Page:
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Murrells Inlet: Community group condemns reality TV project

By Jason Lesley
Coastal Observer

Warren Stedman got to know his new neighbors on the marsh at Murrells Inlet late Saturday night when he heard loud voices and vulgar language coming from their backyard.

When he could no longer sit still for the liquor-fueled “Party Down South” reality show being filmed at Kings Krest, a residence two doors away, he walked over and asked the “actors” to tone it down. He watched as one of the young men relieved himself in the shrubbery while the cameras were rolling. “He was so drunk,” Stedman said, “he didn’t know what he was doing. It’s supposed to be outrageous.”

Stedman called the sheriff’s office and reported a disturbance.

“This needs to stop,” he said. “It’s disgusting.”

Stedman came to the board of Murrells Inlet 2020 Wednesday, seeking support for his cause as he goes before Georgetown County Council during its public comment period Tuesday.

“My biggest fear is they’ll come back because it will be cheaper to film next year,” he told the community group. “I feel like I’m by myself. I want your support. I need it.”

Sue Sledz, executive director of Murrells Inlet 2020, assured Stedman he was not alone in his feelings about the show’s filming in the inlet.

“I’ve never seen this community so distraught and feeling so betrayed,” she said.

Sledz said Murrells Inlet 2020 has no legal authority in the matter, but it has a moral authority.

The board members approved a statement that Murrells Inlet 2020 “cannot and does not endorse the current filming in the inlet.”

Al Hitchcock, an owner of Drunken Jack’s Restaurant and Inlet Affairs, excused himself from the vote under the board’s newly approved “conflict of interest” clause because he is catering meals for the cast and crew.

The board stopped short of asking County Council for motion picture regulations in the inlet. A motion to proceed with a resolution for the council was defeated.

Stedman attempted to get on the agenda for this month’s meeting of the county’s Zoning Board of Appeals in order to protest the issuance of a permit for the production company’s support trailers and storage units in the residential neighborhood. He was told that it was too late for him to speak to the board this month. In addition to paying a $500 fee, people wanting to get on the board’s agenda must apply at least 15 days in advance so nearby property owners can be notified, he was told.

Boyd Johnson, the county planning director, said he offered Stedman his money back, but the inlet resident wants to speak to the board in September in hopes of stopping future reality shows from invading residential neighborhoods.

“It was wrong of the King family to rent to these people,” Stedman said. “I feel like the zoning laws are being violated.”

The house usually rents for $2,500 a week, but the producers may have paid a premium to get it for two months. They have contracted with caterers to provide at least 100 meals a day for the cast and crew and sought permission to film while the cast eats in restaurants or goes out to bars. One restaurateur said she was promised an hour’s warning before the cast arrived.

“Nothing good will come out of this,” Stedman said, “except some people will make money.”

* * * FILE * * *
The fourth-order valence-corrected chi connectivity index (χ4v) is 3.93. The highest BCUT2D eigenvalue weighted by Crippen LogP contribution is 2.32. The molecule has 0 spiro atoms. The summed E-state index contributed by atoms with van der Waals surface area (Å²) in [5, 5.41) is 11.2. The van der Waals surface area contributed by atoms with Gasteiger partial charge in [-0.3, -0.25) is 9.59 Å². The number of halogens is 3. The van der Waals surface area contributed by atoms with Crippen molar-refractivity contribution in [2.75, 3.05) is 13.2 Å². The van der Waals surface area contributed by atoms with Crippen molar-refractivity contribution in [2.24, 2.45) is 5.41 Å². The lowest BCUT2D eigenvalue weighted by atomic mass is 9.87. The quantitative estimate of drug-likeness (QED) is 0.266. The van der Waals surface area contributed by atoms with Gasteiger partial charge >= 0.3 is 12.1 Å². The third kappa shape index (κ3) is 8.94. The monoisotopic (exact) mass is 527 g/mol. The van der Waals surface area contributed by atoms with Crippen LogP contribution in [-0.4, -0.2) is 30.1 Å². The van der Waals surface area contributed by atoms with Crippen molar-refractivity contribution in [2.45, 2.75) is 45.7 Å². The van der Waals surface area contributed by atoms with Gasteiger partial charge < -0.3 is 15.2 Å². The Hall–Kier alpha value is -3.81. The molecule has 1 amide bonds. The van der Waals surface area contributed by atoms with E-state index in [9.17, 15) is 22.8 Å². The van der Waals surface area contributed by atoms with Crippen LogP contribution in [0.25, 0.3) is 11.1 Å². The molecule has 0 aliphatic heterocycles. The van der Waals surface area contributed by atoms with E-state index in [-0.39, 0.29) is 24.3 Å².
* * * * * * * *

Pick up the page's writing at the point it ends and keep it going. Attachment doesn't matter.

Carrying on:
“Party Down South” is being produced for Country Music Television by 495 Productions, the company responsible for “Jersey Shore” on MTV and others with titillating names like the Oxygen Channel’s “Dance Your Ass Off,” Spike TV’s “Tattoo Nightmares” and VH1’s “My Big Friggin Wedding.” The premise of the show being filmed at Murrells Inlet and Lawshe Plantation near Andrews is a display of warped Southern pride as eight or nine young men and women enjoy some summer fun on the South Carolina coast.

“In this eight-episode series, cameras will follow as this group of fun-loving, Southern belles and beaus live it up together,” the production company’s California publicist said in a statement. The show is scheduled to air in November.

“The cast members are encouraged to drink and drink to excess,” Stedman said. “They are baiting them into pretend fights. Each cast member has a stipend to buy alcohol.”

A clerk at the liquor store at Murrells Inlet Market next to a Food Lion grocery store near highways 17 and 707 wouldn’t talk about the production company members’ taste in booze. Rumors are everywhere that the “Party’s” first liquor bill was $1,000, and cast members had red Solo cups at their lawn chairs as they sat in the King’s Krest backyard Tuesday with the cameras rolling.

The crew has rigged stage lights on the house’s roof and hung lights around the edge of the yard. Strings of red plastic cups accent the rest of the yard, where a fire pit, hot tub and patio have been added so the show can use the inlet as backdrop. The interior of the house has also undergone some remodeling, inlet residents say.

Word that the reality show was coming to the inlet began leaking out in late July, Stedman said. “My wife and I walked into a local restaurant and heard that the reality show was coming to King’s Krest. We didn’t enjoy our meal.”

County building permits for the temporary trailers were issued to 495 Productions on July 19.

Stedman said he originally heard that the show was going to be a documentary but has had to double up on his blood pressure medication since learning the truth. “We have been consumed by this the last 10 days,” he said. “They shouldn’t be in this neighborhood.”

Murrells Inlet 2020 board member Charlie Campbell said cast members had staged a fight at the inlet’s Tiki Bar and were cut off at Uncle Tito’s. He called their behavior “terrible” but cautioned that nobody knows what will be televised.

Sledz said a new Facebook page lists inlet restaurants that have not signed a agreement with the producers for filming.

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